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First Aid: The German Diabetes Society advises immediate sugar intake in case of hypoglycaemia
Last autumn, a 15-year-old girl developed acute hypoglycaemia as a result of her type 1 diabetes. When she then asked for glucose in a pharmacy, the pharmacist refused the request and sent the girl away, as newspapers reported.
The "hypoglycemia" disease, which is referred to in medical terminology, was formerly also referred to as adolescent diabetes because it predominantly occurs in childhood and adolescence and is rarely diagnosed in adults. According to the German Center for Diabetes Research, an estimated six million people in Germany have diabetes. Prosecutors then investigated the suspected failure to provide assistance to the pharmacist, who apologized publicly for his behavior.
However, readers of an internet blog from a pharmacist magazine assessed the girl's behavior as inappropriate. Some blamed the parents for the predicament, as their diabetic daughter had neither money nor food with her so that she could act quickly in such a rare case. Other readers even spoke of "scrounging".
"Such allegations against people with diabetes and hypoglycaemia are widespread and wrong," said Professor med. Andreas Fritsche, DDG spokesman for the comments on the blog. “We advise patients to always carry glucose with them. Nevertheless, it can happen in rare cases that this is not at hand and unwanted hypoglycaemia occurs. ”But how can it be recognized for outsiders that their counterpart really needs help due to the lack of insulin? The behavior of people with low blood sugar is often similar to that of drunk people, Fritsche explained.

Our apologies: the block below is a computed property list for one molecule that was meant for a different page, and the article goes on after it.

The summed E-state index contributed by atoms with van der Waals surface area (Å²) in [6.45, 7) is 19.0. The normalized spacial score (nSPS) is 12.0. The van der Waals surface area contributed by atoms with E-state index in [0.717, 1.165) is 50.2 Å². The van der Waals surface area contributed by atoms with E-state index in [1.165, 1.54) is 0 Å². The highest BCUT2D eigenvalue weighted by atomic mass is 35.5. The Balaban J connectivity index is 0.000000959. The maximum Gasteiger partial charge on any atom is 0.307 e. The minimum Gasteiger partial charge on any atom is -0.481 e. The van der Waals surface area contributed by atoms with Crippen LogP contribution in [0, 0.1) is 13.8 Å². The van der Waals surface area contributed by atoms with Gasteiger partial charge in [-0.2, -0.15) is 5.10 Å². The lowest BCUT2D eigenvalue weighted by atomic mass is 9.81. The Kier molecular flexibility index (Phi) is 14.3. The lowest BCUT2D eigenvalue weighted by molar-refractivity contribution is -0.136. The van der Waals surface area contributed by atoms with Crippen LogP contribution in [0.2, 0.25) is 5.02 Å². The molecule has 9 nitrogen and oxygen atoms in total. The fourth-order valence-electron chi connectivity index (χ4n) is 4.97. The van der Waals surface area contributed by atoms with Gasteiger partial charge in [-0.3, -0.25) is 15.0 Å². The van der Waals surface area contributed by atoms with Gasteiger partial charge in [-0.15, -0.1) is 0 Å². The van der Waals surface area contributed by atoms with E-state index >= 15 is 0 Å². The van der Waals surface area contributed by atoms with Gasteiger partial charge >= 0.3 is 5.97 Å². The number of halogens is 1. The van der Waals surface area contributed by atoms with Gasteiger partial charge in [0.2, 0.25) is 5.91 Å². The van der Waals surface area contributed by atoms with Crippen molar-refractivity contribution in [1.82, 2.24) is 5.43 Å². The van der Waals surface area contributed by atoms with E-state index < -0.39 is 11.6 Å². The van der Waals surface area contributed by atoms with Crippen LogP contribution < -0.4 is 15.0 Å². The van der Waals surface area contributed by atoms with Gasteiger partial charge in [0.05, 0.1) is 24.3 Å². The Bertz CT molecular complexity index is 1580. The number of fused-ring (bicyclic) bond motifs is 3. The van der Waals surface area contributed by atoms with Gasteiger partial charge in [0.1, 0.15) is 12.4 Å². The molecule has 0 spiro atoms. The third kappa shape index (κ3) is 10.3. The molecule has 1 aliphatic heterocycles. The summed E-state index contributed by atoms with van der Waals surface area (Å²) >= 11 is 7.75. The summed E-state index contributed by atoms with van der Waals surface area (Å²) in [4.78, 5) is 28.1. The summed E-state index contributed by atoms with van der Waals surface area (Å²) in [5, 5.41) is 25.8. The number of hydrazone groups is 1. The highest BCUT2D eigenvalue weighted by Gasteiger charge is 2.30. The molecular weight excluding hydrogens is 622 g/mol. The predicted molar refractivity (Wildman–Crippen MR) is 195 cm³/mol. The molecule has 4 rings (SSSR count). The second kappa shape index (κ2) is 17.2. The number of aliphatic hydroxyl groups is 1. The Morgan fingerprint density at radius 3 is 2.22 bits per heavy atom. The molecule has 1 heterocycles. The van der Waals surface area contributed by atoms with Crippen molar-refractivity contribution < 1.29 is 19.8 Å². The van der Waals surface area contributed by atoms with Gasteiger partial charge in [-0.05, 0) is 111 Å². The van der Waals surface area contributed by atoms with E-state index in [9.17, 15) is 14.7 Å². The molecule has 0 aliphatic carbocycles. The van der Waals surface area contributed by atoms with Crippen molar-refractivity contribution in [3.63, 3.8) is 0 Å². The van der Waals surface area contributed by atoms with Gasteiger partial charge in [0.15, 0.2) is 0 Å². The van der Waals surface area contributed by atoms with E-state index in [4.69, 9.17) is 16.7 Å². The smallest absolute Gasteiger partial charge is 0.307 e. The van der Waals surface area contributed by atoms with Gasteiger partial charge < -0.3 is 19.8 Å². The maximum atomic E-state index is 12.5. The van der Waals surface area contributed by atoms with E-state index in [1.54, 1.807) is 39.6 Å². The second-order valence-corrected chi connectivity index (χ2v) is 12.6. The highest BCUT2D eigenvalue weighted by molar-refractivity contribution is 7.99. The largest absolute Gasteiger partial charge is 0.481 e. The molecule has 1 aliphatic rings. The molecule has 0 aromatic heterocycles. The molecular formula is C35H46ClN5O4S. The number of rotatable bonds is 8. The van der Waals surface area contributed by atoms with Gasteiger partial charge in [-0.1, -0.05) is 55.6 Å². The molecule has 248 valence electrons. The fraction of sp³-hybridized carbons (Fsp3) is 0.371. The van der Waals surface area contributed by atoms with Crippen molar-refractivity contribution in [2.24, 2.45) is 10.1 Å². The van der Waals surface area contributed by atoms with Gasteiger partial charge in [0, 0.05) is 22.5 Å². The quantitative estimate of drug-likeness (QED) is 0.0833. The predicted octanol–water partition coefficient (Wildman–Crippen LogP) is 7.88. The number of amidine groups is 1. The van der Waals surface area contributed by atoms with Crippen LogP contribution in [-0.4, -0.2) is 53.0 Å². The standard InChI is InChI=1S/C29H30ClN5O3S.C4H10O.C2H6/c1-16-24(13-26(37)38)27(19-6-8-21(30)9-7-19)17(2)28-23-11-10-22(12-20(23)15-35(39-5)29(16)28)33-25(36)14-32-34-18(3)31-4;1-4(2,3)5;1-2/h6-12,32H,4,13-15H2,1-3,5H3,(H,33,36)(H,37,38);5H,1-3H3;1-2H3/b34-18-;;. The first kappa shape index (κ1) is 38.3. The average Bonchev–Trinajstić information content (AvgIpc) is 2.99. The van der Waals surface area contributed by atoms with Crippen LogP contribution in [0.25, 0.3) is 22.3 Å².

Help without much effort
It is comparatively easy to help with low blood sugar. A sugared drink, sweetened food or the administration of glucose was enough for those affected to get back on their feet quickly.
The German Diabetes Society therefore advises to give sugar immediately if you suspect hypoglycaemia. "You just have to make sure that the patient is still conscious," explains the DDG expert. If the hypoglycaemic diabetic patient is passed out, an emergency call should always be made.
Due to the predominantly negative response of the readers in the internet blog, the DGG expressly emphasizes that hypoglycemia is a disease that usually arises through no fault of one's own. "Some people with diabetes also suffer from hypoglycaemia perception disorders, the hypoglycemia attacks them, so to speak, without warning," says Professor Fritsche. "Unfortunately, hypoglycemia is often played down and generally mistaken for hunger and fatigue in the population."
In addition to the danger of falling into a coma, the consequential damage of this disease is gradual. Diabetes melitus promotes the development of strokes, heart attacks and often leads to the arteries closing over time. and people who deal with diabetes patients professionally can learn more about the disease through special diabetes training. (fr)
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